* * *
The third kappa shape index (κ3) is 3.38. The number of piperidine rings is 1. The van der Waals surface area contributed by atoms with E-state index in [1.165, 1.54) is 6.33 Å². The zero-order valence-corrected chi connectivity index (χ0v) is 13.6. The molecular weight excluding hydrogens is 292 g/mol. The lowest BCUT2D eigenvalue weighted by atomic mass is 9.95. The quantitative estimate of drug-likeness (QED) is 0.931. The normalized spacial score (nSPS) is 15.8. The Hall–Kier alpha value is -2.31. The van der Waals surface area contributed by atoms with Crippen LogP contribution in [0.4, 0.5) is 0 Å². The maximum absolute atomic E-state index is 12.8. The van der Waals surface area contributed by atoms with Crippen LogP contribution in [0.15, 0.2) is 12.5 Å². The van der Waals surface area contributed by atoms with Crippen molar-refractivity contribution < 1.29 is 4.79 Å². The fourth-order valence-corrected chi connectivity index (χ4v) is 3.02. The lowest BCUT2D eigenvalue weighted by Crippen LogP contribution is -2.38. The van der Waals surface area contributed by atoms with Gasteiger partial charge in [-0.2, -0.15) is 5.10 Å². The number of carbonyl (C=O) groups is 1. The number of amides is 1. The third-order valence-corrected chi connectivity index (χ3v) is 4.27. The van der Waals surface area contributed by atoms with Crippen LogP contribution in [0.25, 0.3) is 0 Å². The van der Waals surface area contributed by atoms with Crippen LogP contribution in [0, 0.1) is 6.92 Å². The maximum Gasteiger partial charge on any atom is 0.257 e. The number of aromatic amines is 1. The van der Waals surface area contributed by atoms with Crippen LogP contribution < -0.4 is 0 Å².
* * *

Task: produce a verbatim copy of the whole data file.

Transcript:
The third kappa shape index (κ3) is 3.38. The number of piperidine rings is 1. The van der Waals surface area contributed by atoms with E-state index in [1.165, 1.54) is 6.33 Å². The zero-order valence-corrected chi connectivity index (χ0v) is 13.6. The molecular weight excluding hydrogens is 292 g/mol. The lowest BCUT2D eigenvalue weighted by atomic mass is 9.95. The quantitative estimate of drug-likeness (QED) is 0.931. The normalized spacial score (nSPS) is 15.8. The Hall–Kier alpha value is -2.31. The van der Waals surface area contributed by atoms with Crippen LogP contribution in [0.4, 0.5) is 0 Å². The maximum absolute atomic E-state index is 12.8. The van der Waals surface area contributed by atoms with Crippen LogP contribution in [0.15, 0.2) is 12.5 Å². The van der Waals surface area contributed by atoms with Crippen molar-refractivity contribution < 1.29 is 4.79 Å². The fourth-order valence-corrected chi connectivity index (χ4v) is 3.02. The lowest BCUT2D eigenvalue weighted by Crippen LogP contribution is -2.38. The van der Waals surface area contributed by atoms with Gasteiger partial charge in [-0.2, -0.15) is 5.10 Å². The number of carbonyl (C=O) groups is 1. The number of amides is 1. The third-order valence-corrected chi connectivity index (χ3v) is 4.27. The van der Waals surface area contributed by atoms with Crippen LogP contribution in [0.25, 0.3) is 0 Å². The van der Waals surface area contributed by atoms with Crippen LogP contribution in [0, 0.1) is 6.92 Å². The maximum Gasteiger partial charge on any atom is 0.257 e. The number of aromatic amines is 1. The van der Waals surface area contributed by atoms with Crippen LogP contribution < -0.4 is 0 Å².